There is a wonderful Italian meringue-type cookie called, “Brutti Ma Buoni.” The literal English translation is “Ugly but Good.” This week’s bread, in the Bread Baker’s Apprentice Challenge, Pain a l’ancienne, reminded me of those cookies. It also brought back memories of my dating days, before I was married, when I would go on blind dates. I would ask my friend who was fixing me up to tell me a little bit about the guy. She would say, “Well, he has a great personality.” Everybody knows that’s just code for not so good looking! That in a nutshell is Pain l”ancienne! This was not the most attractive bread we have made, but the taste and texture more than made up for it!
The procedure for making this dough is a little unusual and different from what we have done in the past. Instead of using warm or room temperature water, so that the yeast is activated right away, we used ice cold water in this recipe.
Then the dough is refrigerated overnight. It is not until the next day, that the dough is removed from the fridge and allowed to come to room temperature, that the yeast begins to wake up and do it’s thing. While the yeast was sleeping in the fridge overnight, the enzymes had a chance to break out more sugar from the starch in the dough. All this excess sugar that was created by delaying the yeast’s work, helps to produce a more flavourful dough and a more deeply caramelized crust.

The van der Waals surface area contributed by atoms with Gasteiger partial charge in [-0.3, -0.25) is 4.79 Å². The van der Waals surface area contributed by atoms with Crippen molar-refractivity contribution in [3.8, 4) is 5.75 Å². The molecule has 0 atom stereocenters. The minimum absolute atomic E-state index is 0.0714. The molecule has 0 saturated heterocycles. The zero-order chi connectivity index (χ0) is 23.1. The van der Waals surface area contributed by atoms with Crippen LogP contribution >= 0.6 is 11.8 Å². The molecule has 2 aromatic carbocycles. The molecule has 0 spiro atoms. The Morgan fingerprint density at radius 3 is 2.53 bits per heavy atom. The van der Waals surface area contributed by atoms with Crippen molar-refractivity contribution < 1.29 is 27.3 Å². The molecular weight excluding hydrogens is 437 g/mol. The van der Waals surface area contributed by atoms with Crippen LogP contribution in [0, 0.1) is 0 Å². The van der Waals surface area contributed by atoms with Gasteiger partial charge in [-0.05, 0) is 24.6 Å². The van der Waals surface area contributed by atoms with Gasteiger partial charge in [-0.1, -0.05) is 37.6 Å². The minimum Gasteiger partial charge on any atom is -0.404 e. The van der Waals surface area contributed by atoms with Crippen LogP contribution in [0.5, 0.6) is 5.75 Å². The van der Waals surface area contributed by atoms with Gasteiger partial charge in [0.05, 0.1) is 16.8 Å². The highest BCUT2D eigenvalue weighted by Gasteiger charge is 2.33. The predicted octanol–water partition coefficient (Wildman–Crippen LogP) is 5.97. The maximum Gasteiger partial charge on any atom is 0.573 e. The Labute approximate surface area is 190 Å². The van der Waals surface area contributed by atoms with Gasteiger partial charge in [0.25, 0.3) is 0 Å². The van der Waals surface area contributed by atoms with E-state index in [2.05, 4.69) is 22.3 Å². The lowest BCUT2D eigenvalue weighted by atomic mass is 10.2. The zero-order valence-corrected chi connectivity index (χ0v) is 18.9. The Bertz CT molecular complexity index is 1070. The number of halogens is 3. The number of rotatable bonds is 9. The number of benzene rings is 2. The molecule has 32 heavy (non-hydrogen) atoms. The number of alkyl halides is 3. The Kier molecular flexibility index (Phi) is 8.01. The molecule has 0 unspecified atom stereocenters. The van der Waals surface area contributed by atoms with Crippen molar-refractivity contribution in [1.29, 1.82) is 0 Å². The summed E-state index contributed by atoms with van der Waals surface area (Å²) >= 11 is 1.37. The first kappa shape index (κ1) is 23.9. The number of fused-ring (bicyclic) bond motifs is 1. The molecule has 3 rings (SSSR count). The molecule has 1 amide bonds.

The ice cold water is mixed with bread flour, salt and yeast. The dough should be very sticky and only release from the sides of the mixing bowl, and not the bottom. My dough released from both the sides and the bottom, so I dribbled in more water, and continued mixing. I really had no clue as to when I had mixed enough. The recipe said only to mix for 6 minutes, but after 6 minutes my dough looked like cottage cheese, with tons of little lumps. This had me very worried. I was convinced I had missed some crucial step or ingredient. I read the recipe again and could not find any errors, so I stopped mixing, transferred the dough to a bowl, covered it with plastic wrap and refrigerated it overnight.
When I took it out of the fridge the next morning, it had barely risen at all. It took almost 4 hours at room temperature for the dough to double.
Next, I dumped the dough out onto a heavily floured counter and gently patted into a rectangle, 6 x 8 inches.
Using a wet metal bench scraper, I divided the dough in half, and then cut each half into 3 strips, ending up with 6 skinny lengths of dough.
I gently stretched each piece of dough to the length of my baking stone, (about 16 inches) and then placed them on an upside down baking sheet, covered with parchment paper and cornmeal. Each baking sheet held 3 loaves. We had the option not scoring the dough, but I was excited to practice my slashing skills. The dough did not have great surface tension, so the lame sort of dragged, rather than making a clean slash.
I carefully slid the parchment with the loaves off the baking sheet and onto the stone I had heating in the oven. The slide was smooth and no disaster ensued! I added hot water to the pan in the oven and sprayed the oven walls, all without shattering any glass. Wow, this was going way too well. After 8 minutes, I turned the parchment and loaves 90 degreees for more even browning. After an additional 10 minutes, the loaves were done.
After 30 minutes I sliced into the dough. I was rewarded with the biggest holes I have produced to date. I was so excited.
Although the shape of the loaves looked like fat squiggly worms, the taste was amazing. The crust had a hefty chew, which I love, and the flavour was kind of sweet and nutty. This bread was one of my favourites so far and I will definately be making it again.